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Confessions of a Former Infatuation Junkie

David Thomsen



By the time this is published there will probably be an announcement that Josh and Pam have hooked up and plan to get married in December, a happy ending to start the academic year with. With quixotic whims there is always the possibility that they develop successfully, but I could not help but worry about Josh’s romantic ideals when he put his infatuation on display for the whole world to see [cover, issue one, 1/3/04] with all the dreamy hopelessness of a first-year student. Romantic ideals may be what caused Romeo to poison himself over Juliet’s undead corpse, but they are also what inspired Sam Neill to kidnap Rachael Blake in Perfect Strangers and burn all her clothes.
I can imagine what had been going through Josh’s head after they had parted that fateful night. And when I say his head, I of course refer to his heart, and other parts of the body through which blood will flow when the senses bypass reason; and then reason itself becomes subject to the flow of blood. The head becomes filled with an irrational feeling of loss, and it is no longer possible to wait for a chance encounter during the remainder of the university year, because in less than a week Pam might encounter Josh II, someone who actually does have the good sense to trade phone numbers. Love cannot seem to wait, although any true romance aficionado knows that waiting is what romance is all about.
I want to write a warning, not just to Josh, but to all first-year students. It is based on excerpts from my own life.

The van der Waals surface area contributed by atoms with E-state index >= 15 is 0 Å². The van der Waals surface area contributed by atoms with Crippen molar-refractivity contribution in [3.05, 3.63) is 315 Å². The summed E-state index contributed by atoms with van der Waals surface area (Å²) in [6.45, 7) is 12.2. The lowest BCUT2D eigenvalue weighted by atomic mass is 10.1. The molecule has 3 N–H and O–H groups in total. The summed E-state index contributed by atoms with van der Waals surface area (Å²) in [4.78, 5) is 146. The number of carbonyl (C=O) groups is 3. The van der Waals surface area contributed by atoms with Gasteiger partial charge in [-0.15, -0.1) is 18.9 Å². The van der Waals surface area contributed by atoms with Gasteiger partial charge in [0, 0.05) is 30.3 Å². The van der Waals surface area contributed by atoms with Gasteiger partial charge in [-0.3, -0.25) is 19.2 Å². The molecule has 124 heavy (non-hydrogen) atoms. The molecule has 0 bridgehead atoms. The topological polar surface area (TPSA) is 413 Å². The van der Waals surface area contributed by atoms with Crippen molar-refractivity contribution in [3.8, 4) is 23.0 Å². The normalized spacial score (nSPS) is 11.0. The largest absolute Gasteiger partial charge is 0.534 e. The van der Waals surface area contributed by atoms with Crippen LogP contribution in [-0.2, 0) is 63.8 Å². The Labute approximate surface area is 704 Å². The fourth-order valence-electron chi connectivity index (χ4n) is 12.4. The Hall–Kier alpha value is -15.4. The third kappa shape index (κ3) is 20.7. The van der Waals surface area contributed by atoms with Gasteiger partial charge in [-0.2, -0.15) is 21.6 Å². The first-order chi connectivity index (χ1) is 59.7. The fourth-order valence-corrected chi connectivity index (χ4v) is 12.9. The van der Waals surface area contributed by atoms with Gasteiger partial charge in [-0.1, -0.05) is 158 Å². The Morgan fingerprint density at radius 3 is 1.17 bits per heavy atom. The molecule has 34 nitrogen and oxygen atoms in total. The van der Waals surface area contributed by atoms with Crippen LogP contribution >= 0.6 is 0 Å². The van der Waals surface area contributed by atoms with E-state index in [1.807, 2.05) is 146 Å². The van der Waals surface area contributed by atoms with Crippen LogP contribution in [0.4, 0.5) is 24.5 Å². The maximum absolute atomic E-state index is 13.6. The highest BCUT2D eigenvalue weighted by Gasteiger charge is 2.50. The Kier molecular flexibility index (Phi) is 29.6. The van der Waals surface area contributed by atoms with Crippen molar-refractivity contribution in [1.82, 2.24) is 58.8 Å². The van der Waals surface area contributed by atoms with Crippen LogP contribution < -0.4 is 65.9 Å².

When I first arrived in Wellington, we were driving past my new home (Victoria House) when my eyes were caught by a girl walking past. Something about her caught my imagination, not beauty in the traditional sense but some unknown quality. Imagine my delight when I found out that we would be living together at Vic House! Being too shy and unassuming to talk to her, I worshipped her from afar until near the end of the year when I finally realised that we had absolutely nothing in common.
My silly infatuations didn’t end there, however. Over the last three years I have been infatuated with a girl with a passing resemblance to Natalie Portman, a girl with an odd habit of biting her fingernails in public, a particularly tall, elegant and beautiful female who now works in the literature retail industry, and several other girls who caught my imagination for absolutely no reason at all. I knew absolutely nothing about any of these girls, but was sure that, in some cosmically significant way, each one had in turn been meant for me. Being sincere yet artless when talking to females, unlike ‘real’ men who are artful yet insincere, I sometimes approached these females and made an utter fool of myself. There are a few females about with the impression that I am a creep, a pervert, or more than just a little confused.
Between me and Josh there is very little similarity; he actually goes out and talks to females, whereas I generally only talk to myself. But there is something about being single and going to University in a strange city that makes certain romantically minded men become infatuated with the first female to make an impression on them. Josh seems to be of that frame of mind; I doubt he would make such an attempt to contact his Pam if he just wanted to exchange Dragonball Z cards with her.
My advice is this: take a cold shower, find a good book to read, and never, ever spend all your time thinking about one ‘perfect stranger’ of the opposite sex. It is very unlikely that they will be spending all their time thinking about you, and if you do spend too much time with them on your mind, you will build them into something they are not, a sort of divine feminine being descended from Heaven to fulfil your romantic fantasies. Reality will only set in when she stabs you to death and hides you in the freezer. There are, as they say, other chocolate fish in the teacher’s desk drawer.